Tornado razed the Sledd family’s retirement home in Eddyville

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EDDYVILLE, Ky. – While the tornadoes that ravaged western Kentucky destroyed so much this month, they also brought out the best in humanity – including some strangers finding it in their hearts to help each other during the hard times.


What would you like to know

  • Larry Sledd and his wife bought a permanent retirement home for themselves in Eddyville, Kentucky
  • Tornadoes earlier this month razed this house
  • The sleds were at home in Illinois when the tornado passed through
  • Missouri volunteers were among the many helpers like Sledd to pick up the pieces

A drive down Mountain View Road in Eddyville shows the destruction of an already historic EF-4 tornado that was compounded by Mother Nature’s other powerful presence – Beauty. The tree-covered mountains are something Larry Sledd knows and loves.

“Like I said, it was wonderful here. We love it, “Sledd said.” All the trees, all of which have been decimated, and I don’t know if it will ever be the same. “

Sledd and his wife bought their future retirement home in Eddyville. Fortunately, they weren’t home when the tornado hit.

“We just bought it six weeks before this success; it’s pretty devastating, ”Sledd said.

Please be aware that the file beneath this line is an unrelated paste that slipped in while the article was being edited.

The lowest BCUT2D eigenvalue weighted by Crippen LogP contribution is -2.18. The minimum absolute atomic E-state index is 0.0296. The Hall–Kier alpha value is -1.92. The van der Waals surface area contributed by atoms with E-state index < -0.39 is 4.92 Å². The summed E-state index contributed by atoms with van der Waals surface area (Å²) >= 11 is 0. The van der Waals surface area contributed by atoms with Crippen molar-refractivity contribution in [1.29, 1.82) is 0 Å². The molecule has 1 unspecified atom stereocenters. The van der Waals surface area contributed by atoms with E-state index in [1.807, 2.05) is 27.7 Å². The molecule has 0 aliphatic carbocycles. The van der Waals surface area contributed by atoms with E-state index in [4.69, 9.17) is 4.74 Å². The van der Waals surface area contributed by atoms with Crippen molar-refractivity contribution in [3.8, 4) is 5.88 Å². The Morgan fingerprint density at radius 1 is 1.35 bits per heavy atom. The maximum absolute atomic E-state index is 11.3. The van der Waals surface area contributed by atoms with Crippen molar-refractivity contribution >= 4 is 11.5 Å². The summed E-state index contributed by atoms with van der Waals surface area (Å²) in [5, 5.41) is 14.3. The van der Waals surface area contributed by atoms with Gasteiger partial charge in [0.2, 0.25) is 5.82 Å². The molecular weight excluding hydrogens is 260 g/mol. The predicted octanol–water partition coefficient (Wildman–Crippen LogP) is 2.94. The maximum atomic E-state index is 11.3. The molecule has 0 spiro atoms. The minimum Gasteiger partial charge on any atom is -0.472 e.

They were in their home for sale in Evansville, Illinois.

Sledd said the majority of their belongings have already been moved. The next step was to move here for retirement.

” Let’s go. They had a small building at the back that disappeared, ”he said. “There are volunteers here who are going to help us clean up and try to remove some of this debris, trees and stuff. “

Volunteer Thomas Custer helped the sleds clean up.

“I have a construction company in St. Charles, Missouri, Big T’s Hauling-Asphalt Maintenance, and I bought it just to come and help, ”Custer said.

He drove from St. Charles, normally a three and a half hour trip that turned into six due to a flat tire. He felt obligated to help as he has a second home in the Lyon department, where he says he spends most of his time.

“We missed this tornado by about 10 to 11 miles and then in St. Charles where we live we missed the other by about 8 miles. So double the compensation, but we got lucky both ways so … You always have to give a little. Take a little, give a little. This is how it works in life, ”added Custer.

Monday, December 27, was the second time Sledd visited his retirement home. They mainly focused on finding memories. Sledd is specifically looking for a lamp that his previous wife, who died seven years ago, made.

“One of those little homemade jars, you make a lamp out of it and it’s seashells that she collected and put in and made this lamp. And I would really like to find that, but I don’t know if it’s even in this county, “he said.

In the midst of searching for what’s left, the Sledds also collect things that don’t belong to them.

“Just like me, well I’m sure they’re like me,” he said. “They have lost things and cannot find them and I just hope to return them to their rightful owner.”

Sledd said they were probably as devastated as he was.

Lyon County is asking people to help them recover from a tornado by volunteering their time and skills.

If you are interested, you can text 270-217-2885 to speak with Lyon County Volunteer Coordinator Jenni Frank.



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